How many “minor health aggravations” do you need before you become an official Person with Disabilities?
I’ve been identifying as such for a few years, but I always feel like a total impostor. Not because of the reactions of other PWD: everyone I’ve met in the disability justice community has been amazing about inclusion, and folks within the community tend to be aware of invisible disabilities. But I still wonder to myself: do they assume I’m sicker than I am? Do I really have a right to be here?
Health care is so broken in this country, but so is culture. I’m only now, in my early thirties, starting to realize that there are a number of health problems I have that I shouldn’t “just accept.” At first, it was the looming spectre of the pre-existing condition (I can’t even bring myself to acknowledge that said spectre is back, I just can’t). Then it was the feeling of “hey, I’ve been ‘fine’ with this for years, it’s no big deal.”
My turning point was an issue with energy that sometimes put me in the position of sleeping 14 hours at night, then needing a 4-hour nap in the middle of the day. In other words, I wasn’t able to convince myself to seek medical help until I reached the point of a serious threat to my function, something “disabling” enough to affect my work hours. Once I hit that point, I realized that I couldn’t just keep “dealing with it.”
Dear organizers, event planners, and company representatives:
Stop assuming that access is too expensive.
Build access into your budget from the start of planning, not as a reluctantly tacked-on afterthought. When you seek funding or set prices, determine the cost of your event with a range of access services included.
Ask actual people what they need if you don’t know, and be broad in your call for input. Many people aren’t attending your events because they assumed they wouldn’t be included. It takes a lot of energy to reach out and ask for a particular access need to be met when your lived experience has been constant rejection. And not everyone who would benefit knows to ask–plenty of folks who don’t identify as disabled will have a more pleasant event when you consider things like captioning, designated quiet rooms, and nutritional variety. That means that they’ll come back, recommend you to friends, and spend their money on your event. They may think of services as “luxuries” rather than accommodations, but the principles of universal access don’t require anyone to identify as disabled. The point is recognizing that keeping access in mind benefits everyone.
Oh, and if you say you’re going to provide a particular kind of access, but fall through because you didn’t take the cost into account? You look like a jerk.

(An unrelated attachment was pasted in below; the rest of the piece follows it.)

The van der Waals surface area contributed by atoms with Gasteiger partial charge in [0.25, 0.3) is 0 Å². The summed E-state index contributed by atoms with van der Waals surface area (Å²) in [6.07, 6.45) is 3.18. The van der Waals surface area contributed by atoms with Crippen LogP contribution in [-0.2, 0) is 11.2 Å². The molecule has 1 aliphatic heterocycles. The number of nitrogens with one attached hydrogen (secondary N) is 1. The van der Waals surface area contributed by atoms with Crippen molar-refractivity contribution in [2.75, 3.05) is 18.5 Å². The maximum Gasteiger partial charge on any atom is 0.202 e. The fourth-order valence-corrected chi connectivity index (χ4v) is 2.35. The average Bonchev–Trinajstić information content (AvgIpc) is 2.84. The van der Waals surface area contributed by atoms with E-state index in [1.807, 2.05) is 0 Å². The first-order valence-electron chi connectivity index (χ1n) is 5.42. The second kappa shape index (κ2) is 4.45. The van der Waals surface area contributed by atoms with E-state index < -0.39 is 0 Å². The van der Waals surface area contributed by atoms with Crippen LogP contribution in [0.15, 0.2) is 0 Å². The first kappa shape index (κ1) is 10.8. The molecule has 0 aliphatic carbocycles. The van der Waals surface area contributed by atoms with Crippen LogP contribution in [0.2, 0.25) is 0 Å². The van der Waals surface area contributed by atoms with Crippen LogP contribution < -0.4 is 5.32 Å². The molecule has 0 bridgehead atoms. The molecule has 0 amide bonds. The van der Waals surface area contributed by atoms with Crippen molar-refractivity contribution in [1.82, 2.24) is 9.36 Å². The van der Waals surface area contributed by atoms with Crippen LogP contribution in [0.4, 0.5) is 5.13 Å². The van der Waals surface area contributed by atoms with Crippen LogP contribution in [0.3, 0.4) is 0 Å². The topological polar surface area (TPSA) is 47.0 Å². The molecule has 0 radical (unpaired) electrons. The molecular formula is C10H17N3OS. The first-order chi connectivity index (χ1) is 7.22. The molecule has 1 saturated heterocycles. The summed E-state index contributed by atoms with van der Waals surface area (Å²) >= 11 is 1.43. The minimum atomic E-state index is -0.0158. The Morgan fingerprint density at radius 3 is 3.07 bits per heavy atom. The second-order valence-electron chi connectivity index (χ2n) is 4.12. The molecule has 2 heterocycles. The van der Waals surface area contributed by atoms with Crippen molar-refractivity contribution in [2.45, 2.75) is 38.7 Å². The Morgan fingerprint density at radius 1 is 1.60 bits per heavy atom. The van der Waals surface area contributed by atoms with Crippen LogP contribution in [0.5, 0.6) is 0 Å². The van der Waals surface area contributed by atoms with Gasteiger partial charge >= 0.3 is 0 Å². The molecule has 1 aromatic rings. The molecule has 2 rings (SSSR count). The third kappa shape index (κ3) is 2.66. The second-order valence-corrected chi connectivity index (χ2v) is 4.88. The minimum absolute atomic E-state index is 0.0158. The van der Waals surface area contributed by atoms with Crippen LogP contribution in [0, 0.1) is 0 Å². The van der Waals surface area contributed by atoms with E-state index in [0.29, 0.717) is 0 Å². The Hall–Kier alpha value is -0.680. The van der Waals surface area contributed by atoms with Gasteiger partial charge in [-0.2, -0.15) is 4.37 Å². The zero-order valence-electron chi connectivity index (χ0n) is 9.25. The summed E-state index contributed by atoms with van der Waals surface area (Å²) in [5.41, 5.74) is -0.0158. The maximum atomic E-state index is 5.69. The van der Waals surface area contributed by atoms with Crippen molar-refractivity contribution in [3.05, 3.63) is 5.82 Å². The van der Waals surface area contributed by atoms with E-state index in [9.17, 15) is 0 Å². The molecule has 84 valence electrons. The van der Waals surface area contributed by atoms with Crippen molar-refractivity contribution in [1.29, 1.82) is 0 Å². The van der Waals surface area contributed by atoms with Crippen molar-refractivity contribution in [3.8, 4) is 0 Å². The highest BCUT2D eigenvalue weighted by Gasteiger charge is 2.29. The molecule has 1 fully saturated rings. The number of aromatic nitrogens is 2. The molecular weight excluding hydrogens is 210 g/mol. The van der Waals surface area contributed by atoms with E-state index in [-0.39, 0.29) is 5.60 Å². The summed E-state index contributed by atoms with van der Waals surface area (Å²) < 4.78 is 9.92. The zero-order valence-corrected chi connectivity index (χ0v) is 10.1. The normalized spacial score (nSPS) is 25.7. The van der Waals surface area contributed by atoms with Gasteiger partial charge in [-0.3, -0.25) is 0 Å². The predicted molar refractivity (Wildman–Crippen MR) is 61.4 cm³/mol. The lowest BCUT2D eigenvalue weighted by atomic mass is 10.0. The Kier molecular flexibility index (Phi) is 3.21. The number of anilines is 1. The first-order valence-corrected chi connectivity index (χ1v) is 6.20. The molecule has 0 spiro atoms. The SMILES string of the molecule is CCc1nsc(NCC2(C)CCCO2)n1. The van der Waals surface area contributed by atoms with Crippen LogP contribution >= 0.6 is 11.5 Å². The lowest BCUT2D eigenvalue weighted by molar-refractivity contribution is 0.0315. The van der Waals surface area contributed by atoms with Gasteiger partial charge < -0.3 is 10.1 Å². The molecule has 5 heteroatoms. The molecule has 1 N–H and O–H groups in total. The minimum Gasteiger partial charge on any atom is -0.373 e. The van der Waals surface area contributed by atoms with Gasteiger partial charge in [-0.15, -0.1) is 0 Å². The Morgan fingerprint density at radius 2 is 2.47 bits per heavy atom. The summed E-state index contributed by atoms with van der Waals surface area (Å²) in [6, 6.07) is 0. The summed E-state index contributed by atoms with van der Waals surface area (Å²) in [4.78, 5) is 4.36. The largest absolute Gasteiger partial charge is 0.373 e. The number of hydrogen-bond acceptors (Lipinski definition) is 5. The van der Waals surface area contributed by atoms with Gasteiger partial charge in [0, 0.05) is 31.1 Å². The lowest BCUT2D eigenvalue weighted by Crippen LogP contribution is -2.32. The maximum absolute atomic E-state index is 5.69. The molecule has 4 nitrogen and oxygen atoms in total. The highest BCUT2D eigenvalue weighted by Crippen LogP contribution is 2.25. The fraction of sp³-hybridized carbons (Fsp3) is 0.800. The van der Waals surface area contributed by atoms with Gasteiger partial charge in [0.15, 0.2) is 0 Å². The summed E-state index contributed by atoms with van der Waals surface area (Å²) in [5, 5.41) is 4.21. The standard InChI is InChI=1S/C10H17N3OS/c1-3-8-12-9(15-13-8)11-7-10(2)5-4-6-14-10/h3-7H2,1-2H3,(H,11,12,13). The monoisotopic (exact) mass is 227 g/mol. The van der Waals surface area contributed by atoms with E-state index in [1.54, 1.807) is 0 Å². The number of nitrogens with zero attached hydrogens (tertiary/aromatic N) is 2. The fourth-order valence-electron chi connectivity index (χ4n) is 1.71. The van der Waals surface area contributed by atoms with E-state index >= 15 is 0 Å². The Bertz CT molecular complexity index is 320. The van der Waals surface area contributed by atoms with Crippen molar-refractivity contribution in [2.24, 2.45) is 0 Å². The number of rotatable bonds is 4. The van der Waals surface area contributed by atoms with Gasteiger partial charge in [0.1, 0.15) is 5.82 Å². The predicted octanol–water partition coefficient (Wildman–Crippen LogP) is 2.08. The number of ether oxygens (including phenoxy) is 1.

If you belittle the person asking for services, make value judgements about their request, suggest that they pay for the service, or tell a Deaf person to find their own interpreter? You look like a jerk.
If you say you’ll provide access, but ignore the actual request and provide an alternative (cheaper) service that doesn’t fully meet an attendee’s needs? You look like a jerk.
If you’re a big company and refuse to provide types of access that plenty of small non-profits bend over backwards to provide, even digging into their own limited pockets, because it’s “too expensive?” You look like a really, really big jerk.
Access matters. Do the right thing.
The principles of universal design revolve around a simple concept: design a space, an event, or a program from the ground up in a way that provides access to everyone. Rather than looking at people with disabilities as a special case that requires unusual accommodation, universal design takes for granted that users will have varying needs including physical, mental, emotional, social, cognitive, and sensory, and builds a project with that in mind. No one has to present a diagnosis, argue that their needs matter, or be called out as “special” in a space that fully integrates universal design.
Though these principles most frequently come up in areas such as building design, event planning, and website/technology design, I’ve been thinking about how they might apply to the workplace, and specifically to smaller offices. My experience is in small non-profits, an area that presents some interesting challenges. While many non-profits are built around social justice principles and the leaders may be more enthusiastic than most about providing equal opportunities to potential employees with disabilities, small non-profit leaders often assume that their capacity to provide “reasonable accommodation” will make it impossible for many PWD to work there.
Small non-profits tend to work on a very limited budget, often in shared space or whatever discounted space they can find. Redesigning work space, providing assistive technology, etc. may just not seem feasible for many non-profit leaders. But non-profits are normally masters at getting things done on a shoestring and going up against ridiculous odds to do the right thing. Why should this be any different?
I would suggest a few basic principles, borrowing from universal design, to non-profits looking to provide employment opportunities to all qualified candidates: